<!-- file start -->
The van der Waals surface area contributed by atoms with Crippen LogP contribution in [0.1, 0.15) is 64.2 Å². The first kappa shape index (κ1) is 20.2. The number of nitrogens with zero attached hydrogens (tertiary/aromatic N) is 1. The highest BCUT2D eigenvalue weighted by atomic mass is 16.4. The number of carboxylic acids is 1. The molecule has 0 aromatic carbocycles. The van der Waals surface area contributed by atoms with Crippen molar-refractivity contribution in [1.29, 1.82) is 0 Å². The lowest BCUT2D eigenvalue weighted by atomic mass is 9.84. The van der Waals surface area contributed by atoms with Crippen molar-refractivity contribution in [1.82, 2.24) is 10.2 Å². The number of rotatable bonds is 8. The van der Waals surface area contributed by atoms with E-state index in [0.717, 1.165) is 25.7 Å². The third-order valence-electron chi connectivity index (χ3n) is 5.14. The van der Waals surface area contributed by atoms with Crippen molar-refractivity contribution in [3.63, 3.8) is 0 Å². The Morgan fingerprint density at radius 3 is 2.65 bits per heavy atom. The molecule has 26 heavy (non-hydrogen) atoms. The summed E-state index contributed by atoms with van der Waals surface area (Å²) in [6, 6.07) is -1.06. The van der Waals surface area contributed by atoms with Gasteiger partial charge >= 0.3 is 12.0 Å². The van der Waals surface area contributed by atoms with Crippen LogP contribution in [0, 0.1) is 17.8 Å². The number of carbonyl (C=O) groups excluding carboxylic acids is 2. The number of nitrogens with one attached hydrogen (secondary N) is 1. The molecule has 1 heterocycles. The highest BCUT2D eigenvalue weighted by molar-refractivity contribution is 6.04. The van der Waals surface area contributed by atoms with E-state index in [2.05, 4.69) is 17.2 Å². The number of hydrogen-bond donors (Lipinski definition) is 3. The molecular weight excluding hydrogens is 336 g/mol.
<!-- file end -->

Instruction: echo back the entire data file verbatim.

The van der Waals surface area contributed by atoms with Crippen LogP contribution in [0.1, 0.15) is 64.2 Å². The first kappa shape index (κ1) is 20.2. The number of nitrogens with zero attached hydrogens (tertiary/aromatic N) is 1. The highest BCUT2D eigenvalue weighted by atomic mass is 16.4. The number of carboxylic acids is 1. The molecule has 0 aromatic carbocycles. The van der Waals surface area contributed by atoms with Crippen molar-refractivity contribution in [1.29, 1.82) is 0 Å². The lowest BCUT2D eigenvalue weighted by atomic mass is 9.84. The van der Waals surface area contributed by atoms with Crippen molar-refractivity contribution in [1.82, 2.24) is 10.2 Å². The number of rotatable bonds is 8. The van der Waals surface area contributed by atoms with E-state index in [0.717, 1.165) is 25.7 Å². The third-order valence-electron chi connectivity index (χ3n) is 5.14. The van der Waals surface area contributed by atoms with Crippen molar-refractivity contribution in [3.63, 3.8) is 0 Å². The Morgan fingerprint density at radius 3 is 2.65 bits per heavy atom. The molecule has 26 heavy (non-hydrogen) atoms. The summed E-state index contributed by atoms with van der Waals surface area (Å²) in [6, 6.07) is -1.06. The van der Waals surface area contributed by atoms with Gasteiger partial charge >= 0.3 is 12.0 Å². The van der Waals surface area contributed by atoms with Crippen LogP contribution in [0, 0.1) is 17.8 Å². The number of carbonyl (C=O) groups excluding carboxylic acids is 2. The number of nitrogens with one attached hydrogen (secondary N) is 1. The molecule has 1 heterocycles. The highest BCUT2D eigenvalue weighted by molar-refractivity contribution is 6.04. The van der Waals surface area contributed by atoms with E-state index in [2.05, 4.69) is 17.2 Å². The number of hydrogen-bond donors (Lipinski definition) is 3. The molecular weight excluding hydrogens is 336 g/mol.